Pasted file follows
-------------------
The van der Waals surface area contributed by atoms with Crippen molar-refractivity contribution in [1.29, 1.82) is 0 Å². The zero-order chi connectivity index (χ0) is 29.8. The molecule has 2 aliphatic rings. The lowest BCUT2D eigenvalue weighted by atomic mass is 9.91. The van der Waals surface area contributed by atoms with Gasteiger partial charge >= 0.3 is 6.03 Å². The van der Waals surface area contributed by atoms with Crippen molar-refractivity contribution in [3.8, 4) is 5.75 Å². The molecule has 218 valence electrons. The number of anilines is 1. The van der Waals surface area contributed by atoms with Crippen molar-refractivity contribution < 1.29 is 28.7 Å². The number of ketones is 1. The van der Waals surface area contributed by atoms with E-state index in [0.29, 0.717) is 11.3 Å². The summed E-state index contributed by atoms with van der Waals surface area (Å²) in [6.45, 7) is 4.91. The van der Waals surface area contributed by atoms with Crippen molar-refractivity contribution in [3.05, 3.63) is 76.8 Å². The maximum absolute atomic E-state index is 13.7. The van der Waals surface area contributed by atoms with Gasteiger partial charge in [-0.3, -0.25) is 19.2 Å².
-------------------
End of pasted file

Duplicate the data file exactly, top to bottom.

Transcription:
The van der Waals surface area contributed by atoms with Crippen molar-refractivity contribution in [1.29, 1.82) is 0 Å². The zero-order chi connectivity index (χ0) is 29.8. The molecule has 2 aliphatic rings. The lowest BCUT2D eigenvalue weighted by atomic mass is 9.91. The van der Waals surface area contributed by atoms with Gasteiger partial charge >= 0.3 is 6.03 Å². The van der Waals surface area contributed by atoms with Crippen molar-refractivity contribution in [3.8, 4) is 5.75 Å². The molecule has 218 valence electrons. The number of anilines is 1. The van der Waals surface area contributed by atoms with Crippen molar-refractivity contribution < 1.29 is 28.7 Å². The number of ketones is 1. The van der Waals surface area contributed by atoms with E-state index in [0.29, 0.717) is 11.3 Å². The summed E-state index contributed by atoms with van der Waals surface area (Å²) in [6.45, 7) is 4.91. The van der Waals surface area contributed by atoms with Crippen molar-refractivity contribution in [3.05, 3.63) is 76.8 Å². The maximum absolute atomic E-state index is 13.7. The van der Waals surface area contributed by atoms with Gasteiger partial charge in [-0.3, -0.25) is 19.2 Å².